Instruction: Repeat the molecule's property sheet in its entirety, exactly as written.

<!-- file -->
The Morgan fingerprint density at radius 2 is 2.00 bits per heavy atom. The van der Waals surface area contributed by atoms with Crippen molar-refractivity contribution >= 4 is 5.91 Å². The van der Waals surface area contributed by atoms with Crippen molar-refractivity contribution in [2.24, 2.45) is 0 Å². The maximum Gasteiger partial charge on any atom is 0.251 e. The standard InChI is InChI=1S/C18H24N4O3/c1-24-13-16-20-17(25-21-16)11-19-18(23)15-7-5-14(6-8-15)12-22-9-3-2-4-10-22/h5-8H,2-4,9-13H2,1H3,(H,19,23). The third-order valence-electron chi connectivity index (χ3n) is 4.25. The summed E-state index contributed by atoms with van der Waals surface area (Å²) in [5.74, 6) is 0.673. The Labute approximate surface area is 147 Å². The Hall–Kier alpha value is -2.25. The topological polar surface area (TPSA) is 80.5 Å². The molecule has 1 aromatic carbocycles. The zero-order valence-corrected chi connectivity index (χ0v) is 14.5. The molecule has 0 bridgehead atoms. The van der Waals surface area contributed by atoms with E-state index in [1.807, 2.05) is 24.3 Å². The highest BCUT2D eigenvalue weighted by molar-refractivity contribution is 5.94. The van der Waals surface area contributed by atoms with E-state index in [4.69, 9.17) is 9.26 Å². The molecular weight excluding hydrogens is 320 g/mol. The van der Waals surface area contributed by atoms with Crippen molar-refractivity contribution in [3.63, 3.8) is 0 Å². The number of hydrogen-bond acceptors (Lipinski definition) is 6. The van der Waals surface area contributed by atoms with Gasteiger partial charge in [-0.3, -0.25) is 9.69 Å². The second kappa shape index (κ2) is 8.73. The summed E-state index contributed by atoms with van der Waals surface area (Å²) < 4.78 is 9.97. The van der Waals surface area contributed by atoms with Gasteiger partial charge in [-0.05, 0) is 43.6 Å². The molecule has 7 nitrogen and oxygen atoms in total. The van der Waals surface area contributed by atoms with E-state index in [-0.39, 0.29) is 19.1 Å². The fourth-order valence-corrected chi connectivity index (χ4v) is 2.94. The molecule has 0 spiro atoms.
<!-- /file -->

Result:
The Morgan fingerprint density at radius 2 is 2.00 bits per heavy atom. The van der Waals surface area contributed by atoms with Crippen molar-refractivity contribution >= 4 is 5.91 Å². The van der Waals surface area contributed by atoms with Crippen molar-refractivity contribution in [2.24, 2.45) is 0 Å². The maximum Gasteiger partial charge on any atom is 0.251 e. The standard InChI is InChI=1S/C18H24N4O3/c1-24-13-16-20-17(25-21-16)11-19-18(23)15-7-5-14(6-8-15)12-22-9-3-2-4-10-22/h5-8H,2-4,9-13H2,1H3,(H,19,23). The third-order valence-electron chi connectivity index (χ3n) is 4.25. The summed E-state index contributed by atoms with van der Waals surface area (Å²) in [5.74, 6) is 0.673. The Labute approximate surface area is 147 Å². The Hall–Kier alpha value is -2.25. The topological polar surface area (TPSA) is 80.5 Å². The molecule has 1 aromatic carbocycles. The zero-order valence-corrected chi connectivity index (χ0v) is 14.5. The molecule has 0 bridgehead atoms. The van der Waals surface area contributed by atoms with E-state index in [1.807, 2.05) is 24.3 Å². The highest BCUT2D eigenvalue weighted by molar-refractivity contribution is 5.94. The van der Waals surface area contributed by atoms with E-state index in [4.69, 9.17) is 9.26 Å². The molecular weight excluding hydrogens is 320 g/mol. The van der Waals surface area contributed by atoms with Crippen molar-refractivity contribution in [3.63, 3.8) is 0 Å². The number of hydrogen-bond acceptors (Lipinski definition) is 6. The van der Waals surface area contributed by atoms with Gasteiger partial charge in [-0.3, -0.25) is 9.69 Å². The second kappa shape index (κ2) is 8.73. The summed E-state index contributed by atoms with van der Waals surface area (Å²) < 4.78 is 9.97. The van der Waals surface area contributed by atoms with Gasteiger partial charge in [-0.05, 0) is 43.6 Å². The molecule has 7 nitrogen and oxygen atoms in total. The van der Waals surface area contributed by atoms with E-state index in [-0.39, 0.29) is 19.1 Å². The fourth-order valence-corrected chi connectivity index (χ4v) is 2.94. The molecule has 0 spiro atoms.